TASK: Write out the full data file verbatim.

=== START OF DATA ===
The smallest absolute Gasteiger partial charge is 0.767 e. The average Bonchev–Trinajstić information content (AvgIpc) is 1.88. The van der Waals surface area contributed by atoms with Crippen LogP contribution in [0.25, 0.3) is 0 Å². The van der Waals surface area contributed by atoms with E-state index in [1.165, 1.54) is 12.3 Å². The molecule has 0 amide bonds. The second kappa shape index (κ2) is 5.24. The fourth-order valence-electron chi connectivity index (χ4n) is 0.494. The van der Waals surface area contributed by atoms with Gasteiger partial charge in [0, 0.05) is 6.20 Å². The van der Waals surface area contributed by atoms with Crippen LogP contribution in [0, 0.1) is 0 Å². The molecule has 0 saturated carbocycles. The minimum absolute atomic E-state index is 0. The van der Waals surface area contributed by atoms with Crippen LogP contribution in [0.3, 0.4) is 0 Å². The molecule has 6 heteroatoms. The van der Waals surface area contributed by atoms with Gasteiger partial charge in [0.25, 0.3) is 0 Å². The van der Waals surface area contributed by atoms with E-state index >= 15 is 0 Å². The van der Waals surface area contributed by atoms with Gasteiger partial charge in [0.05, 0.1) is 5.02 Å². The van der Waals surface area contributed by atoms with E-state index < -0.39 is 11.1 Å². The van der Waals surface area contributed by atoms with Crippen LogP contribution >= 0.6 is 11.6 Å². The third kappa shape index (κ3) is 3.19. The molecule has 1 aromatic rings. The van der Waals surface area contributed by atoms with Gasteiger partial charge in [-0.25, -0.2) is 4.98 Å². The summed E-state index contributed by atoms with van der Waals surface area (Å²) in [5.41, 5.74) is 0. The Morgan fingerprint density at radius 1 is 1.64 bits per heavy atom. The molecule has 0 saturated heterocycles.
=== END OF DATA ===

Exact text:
The smallest absolute Gasteiger partial charge is 0.767 e. The average Bonchev–Trinajstić information content (AvgIpc) is 1.88. The van der Waals surface area contributed by atoms with Crippen LogP contribution in [0.25, 0.3) is 0 Å². The van der Waals surface area contributed by atoms with E-state index in [1.165, 1.54) is 12.3 Å². The molecule has 0 amide bonds. The second kappa shape index (κ2) is 5.24. The fourth-order valence-electron chi connectivity index (χ4n) is 0.494. The van der Waals surface area contributed by atoms with Gasteiger partial charge in [0, 0.05) is 6.20 Å². The van der Waals surface area contributed by atoms with Crippen LogP contribution in [0, 0.1) is 0 Å². The molecule has 0 saturated carbocycles. The minimum absolute atomic E-state index is 0. The van der Waals surface area contributed by atoms with Crippen LogP contribution in [0.3, 0.4) is 0 Å². The molecule has 6 heteroatoms. The van der Waals surface area contributed by atoms with Gasteiger partial charge in [0.25, 0.3) is 0 Å². The van der Waals surface area contributed by atoms with E-state index >= 15 is 0 Å². The van der Waals surface area contributed by atoms with Gasteiger partial charge in [0.05, 0.1) is 5.02 Å². The van der Waals surface area contributed by atoms with E-state index < -0.39 is 11.1 Å². The van der Waals surface area contributed by atoms with Crippen LogP contribution >= 0.6 is 11.6 Å². The third kappa shape index (κ3) is 3.19. The molecule has 1 aromatic rings. The van der Waals surface area contributed by atoms with Gasteiger partial charge in [-0.25, -0.2) is 4.98 Å². The summed E-state index contributed by atoms with van der Waals surface area (Å²) in [5.41, 5.74) is 0. The Morgan fingerprint density at radius 1 is 1.64 bits per heavy atom. The molecule has 0 saturated heterocycles.